Big Hero 6
When his 14 year-old brother Hiro (voice of Ryan Potter) gets busted for 'bot fighting, Tadashi Hamada (voice of Daniel Henney) tries a little reverse psychology to get the kid interested in higher education. Hiro's entrance project demo is such a success it breeds corporate skullduggery and Tadashi's killed. But Tadashi's left his own project behind and Hiro adapts his Baymax health bot (voice of '30 Rock's' Scott Adsit) and recruits Tadashi's classmates to hunt down his killer as "Big Hero 6."
Laura's Review: B-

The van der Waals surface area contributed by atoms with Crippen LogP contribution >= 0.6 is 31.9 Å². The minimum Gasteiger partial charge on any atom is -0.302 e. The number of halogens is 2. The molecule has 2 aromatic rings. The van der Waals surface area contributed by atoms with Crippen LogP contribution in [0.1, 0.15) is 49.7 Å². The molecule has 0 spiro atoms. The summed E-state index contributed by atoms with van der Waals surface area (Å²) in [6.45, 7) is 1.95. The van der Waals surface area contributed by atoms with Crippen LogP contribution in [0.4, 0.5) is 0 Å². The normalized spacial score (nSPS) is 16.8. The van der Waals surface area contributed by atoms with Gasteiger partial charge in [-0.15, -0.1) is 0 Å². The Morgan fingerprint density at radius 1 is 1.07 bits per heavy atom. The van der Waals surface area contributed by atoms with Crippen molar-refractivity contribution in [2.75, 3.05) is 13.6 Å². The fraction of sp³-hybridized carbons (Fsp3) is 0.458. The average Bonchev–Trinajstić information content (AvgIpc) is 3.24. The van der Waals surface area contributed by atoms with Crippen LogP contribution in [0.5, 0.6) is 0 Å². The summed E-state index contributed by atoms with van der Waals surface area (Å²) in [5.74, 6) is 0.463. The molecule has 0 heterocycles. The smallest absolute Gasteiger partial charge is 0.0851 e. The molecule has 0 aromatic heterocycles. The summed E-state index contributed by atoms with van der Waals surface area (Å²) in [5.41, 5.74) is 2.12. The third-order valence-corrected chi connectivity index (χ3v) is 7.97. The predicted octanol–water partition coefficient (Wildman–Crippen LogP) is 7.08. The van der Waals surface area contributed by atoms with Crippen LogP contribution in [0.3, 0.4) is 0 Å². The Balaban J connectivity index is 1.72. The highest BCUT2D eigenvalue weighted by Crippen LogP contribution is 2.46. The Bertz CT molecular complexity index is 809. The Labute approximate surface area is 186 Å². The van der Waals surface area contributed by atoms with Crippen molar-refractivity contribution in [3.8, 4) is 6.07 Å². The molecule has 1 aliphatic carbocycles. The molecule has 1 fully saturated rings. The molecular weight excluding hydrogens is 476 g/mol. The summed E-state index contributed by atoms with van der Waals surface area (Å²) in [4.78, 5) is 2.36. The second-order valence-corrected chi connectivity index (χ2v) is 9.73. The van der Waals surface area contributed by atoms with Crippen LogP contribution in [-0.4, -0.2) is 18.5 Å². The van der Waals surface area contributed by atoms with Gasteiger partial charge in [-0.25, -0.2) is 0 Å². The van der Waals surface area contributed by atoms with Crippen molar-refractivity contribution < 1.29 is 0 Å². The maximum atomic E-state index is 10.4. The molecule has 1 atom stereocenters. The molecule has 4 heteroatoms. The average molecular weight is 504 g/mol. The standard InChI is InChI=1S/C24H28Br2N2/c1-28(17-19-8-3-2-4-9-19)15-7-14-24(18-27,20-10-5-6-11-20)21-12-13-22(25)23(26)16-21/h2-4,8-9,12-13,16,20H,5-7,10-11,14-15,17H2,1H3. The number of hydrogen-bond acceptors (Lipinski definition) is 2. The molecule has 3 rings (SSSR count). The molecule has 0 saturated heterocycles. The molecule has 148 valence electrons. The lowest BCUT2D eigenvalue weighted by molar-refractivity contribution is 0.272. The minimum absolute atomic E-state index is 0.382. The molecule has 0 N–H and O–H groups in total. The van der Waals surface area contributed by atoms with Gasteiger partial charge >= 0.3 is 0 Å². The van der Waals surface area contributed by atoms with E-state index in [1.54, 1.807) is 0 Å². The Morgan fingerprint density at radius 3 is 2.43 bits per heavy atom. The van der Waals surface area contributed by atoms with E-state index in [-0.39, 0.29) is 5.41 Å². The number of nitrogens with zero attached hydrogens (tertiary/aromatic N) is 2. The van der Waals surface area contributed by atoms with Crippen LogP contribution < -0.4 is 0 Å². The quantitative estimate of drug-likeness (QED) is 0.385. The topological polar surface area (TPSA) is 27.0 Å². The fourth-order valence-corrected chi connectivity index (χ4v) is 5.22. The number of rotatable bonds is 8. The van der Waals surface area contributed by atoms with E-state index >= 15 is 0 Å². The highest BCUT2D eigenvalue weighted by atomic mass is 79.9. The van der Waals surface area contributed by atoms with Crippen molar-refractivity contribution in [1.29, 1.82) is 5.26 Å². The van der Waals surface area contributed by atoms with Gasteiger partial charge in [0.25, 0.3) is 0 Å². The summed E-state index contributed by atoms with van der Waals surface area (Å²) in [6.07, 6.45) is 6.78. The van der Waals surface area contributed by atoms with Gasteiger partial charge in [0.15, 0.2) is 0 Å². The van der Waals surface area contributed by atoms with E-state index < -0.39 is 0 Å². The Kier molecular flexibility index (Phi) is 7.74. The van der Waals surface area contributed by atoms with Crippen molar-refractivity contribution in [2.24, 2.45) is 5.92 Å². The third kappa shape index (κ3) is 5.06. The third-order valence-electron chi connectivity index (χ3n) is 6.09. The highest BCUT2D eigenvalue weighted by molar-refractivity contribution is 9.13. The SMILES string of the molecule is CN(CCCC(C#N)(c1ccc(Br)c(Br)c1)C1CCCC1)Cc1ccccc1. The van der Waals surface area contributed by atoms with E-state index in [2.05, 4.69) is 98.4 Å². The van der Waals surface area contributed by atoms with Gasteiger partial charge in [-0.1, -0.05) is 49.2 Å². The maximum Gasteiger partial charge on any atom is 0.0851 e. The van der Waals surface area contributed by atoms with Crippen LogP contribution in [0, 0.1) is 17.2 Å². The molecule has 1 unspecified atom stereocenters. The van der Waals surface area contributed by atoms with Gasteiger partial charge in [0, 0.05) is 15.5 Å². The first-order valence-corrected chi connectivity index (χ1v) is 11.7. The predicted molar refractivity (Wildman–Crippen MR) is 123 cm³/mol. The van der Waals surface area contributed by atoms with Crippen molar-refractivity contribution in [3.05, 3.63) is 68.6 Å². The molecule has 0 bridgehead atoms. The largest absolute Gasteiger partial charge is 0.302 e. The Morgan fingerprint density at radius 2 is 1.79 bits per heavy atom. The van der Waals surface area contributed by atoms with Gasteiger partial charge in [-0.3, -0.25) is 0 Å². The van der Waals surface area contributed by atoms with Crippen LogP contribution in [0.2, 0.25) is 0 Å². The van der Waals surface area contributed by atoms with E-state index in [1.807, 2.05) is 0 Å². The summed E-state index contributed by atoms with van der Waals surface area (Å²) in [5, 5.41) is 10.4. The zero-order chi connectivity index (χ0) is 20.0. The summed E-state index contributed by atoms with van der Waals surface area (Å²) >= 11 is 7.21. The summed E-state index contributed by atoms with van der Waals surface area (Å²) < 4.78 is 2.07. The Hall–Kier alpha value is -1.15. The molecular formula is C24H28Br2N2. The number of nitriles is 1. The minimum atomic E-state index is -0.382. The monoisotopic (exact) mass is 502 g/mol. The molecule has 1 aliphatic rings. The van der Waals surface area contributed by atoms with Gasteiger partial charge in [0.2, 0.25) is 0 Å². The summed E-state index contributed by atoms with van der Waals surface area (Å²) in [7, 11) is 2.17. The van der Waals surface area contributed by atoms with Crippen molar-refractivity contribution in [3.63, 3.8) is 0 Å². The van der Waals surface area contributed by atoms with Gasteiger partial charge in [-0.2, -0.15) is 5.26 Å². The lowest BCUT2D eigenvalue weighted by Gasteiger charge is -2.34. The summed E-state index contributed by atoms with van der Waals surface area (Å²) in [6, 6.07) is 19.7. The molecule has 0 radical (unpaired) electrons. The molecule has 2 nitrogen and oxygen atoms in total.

Disney's purchase of Marvel Studios has already stacked their release schedule with super hero movies, so it's a shame that they felt the need to turn to a Marvel comic series for their most recent animation inspiration. "Big Hero 6" is a terrific film in its first half, where screenwriters Robert L. Baird & Daniel Gerson ("Monsters University") and Jordan Roberts ("Around the Bend) have rejiggered the characters into a bunch of science and engineering geeks, but once its super hero aspects kick in, the film becomes derivative and tedious. It's an obvious grab for a franchise. After observing Go Go Tomago's (voice of Jamie Chung) work with magnetic repulsion, Wasabi's (voice of Damon Wayans Jr.) lasers, Honey Lemon's (voice of Genesis Rodriguez) imaginative chemistry and school mascot Fred's (voice of T.J. Miller) enthusiasm, and then meeting legendary robotics Professor Robert Callaghan (voice of James Cromwell), Hiro's desperate to enter San Fransokyo Tech (the school in the movie's imaginary mashup of San Francisco and Tokyo). Advancing the ideas used in his fighting bot, Hiro presents thought-controlled magnetic microbots with potential uses in everything from construction to transportation. He's offered a huge payout on the spot from technology giant Alistair Krei (voice of Alan Tudyk), but Callaghan warns him away from the man. Minutes after leaving the auditorium, an explosion envelops it in fire. Tadashi rushes in to save Callaghan, but neither comes out. Aunt Cass (voice of Maya Rudolph) isn't having any luck getting Hiro to eat or show any interest in joining the semester that's already begun, but when Hiro stubs his toe, his cry of pain activates his brother's healthcare bot Baymax, a slow-moving inflatable who kindly ministers to patients until he's assured his care has been satisfactory. Hiro's frustrated by the lovable 'bot's fussing, but when they notice the one remaining microbot Hiro carried out in his pocket is trying to move, Baymax follows orders to find the rest. The duo do find them, apparently not destroyed in the fire at all, but enclosed in a warehouse ready to do the bidding of the Kabuki masked, black bodysuited figure who goes on the attack. Hiro goes to Tadashi's lab mates for help and Fred surprises with the resources so each can turn their inventions into their super power while Hiro adapts Baymax into a power-fisted, kung-fu fighting, flying machine. The film is a lot of fun while the science geeks do their thing. They're like 007's Q times four with a fan boy mascot whose unflappable butler, Heathcliff (voice of David Shaughnessy), is an ideal training assistant. But once the revenge plot kicks in, directors Don Hall (2011's "Winnie the Pooh") and Jordan Roberts ("Bolt") guide the story along a conventional route. The animation's nice, but even the visual conceptions aren't particularly new - the villain resembles Miyazaki's No Face from "Spirited Away," Fred seems modeled after "Scooby Doo's" Shaggy Rogers (and his butler's a nod to Batman) and the little ears that get added to Baymax's armored exterior makes him look too much like Toothless when he's airborne. Sure there's homage going on here (just check out Fred's 'toy' collection - I think I saw Birdman), but Baymax is so well conceived it's dispiriting to see the old super hero origin story trotted out. The film's climax is just a modification of "The Avengers." With all the educational programs and competitions in robotics these days, surely there was another way to go with this. "Big Hero 6" will be sure to delight the kids, but adults may find themselves losing interest as it progresses. The 3D format adds little to the experience. Grade: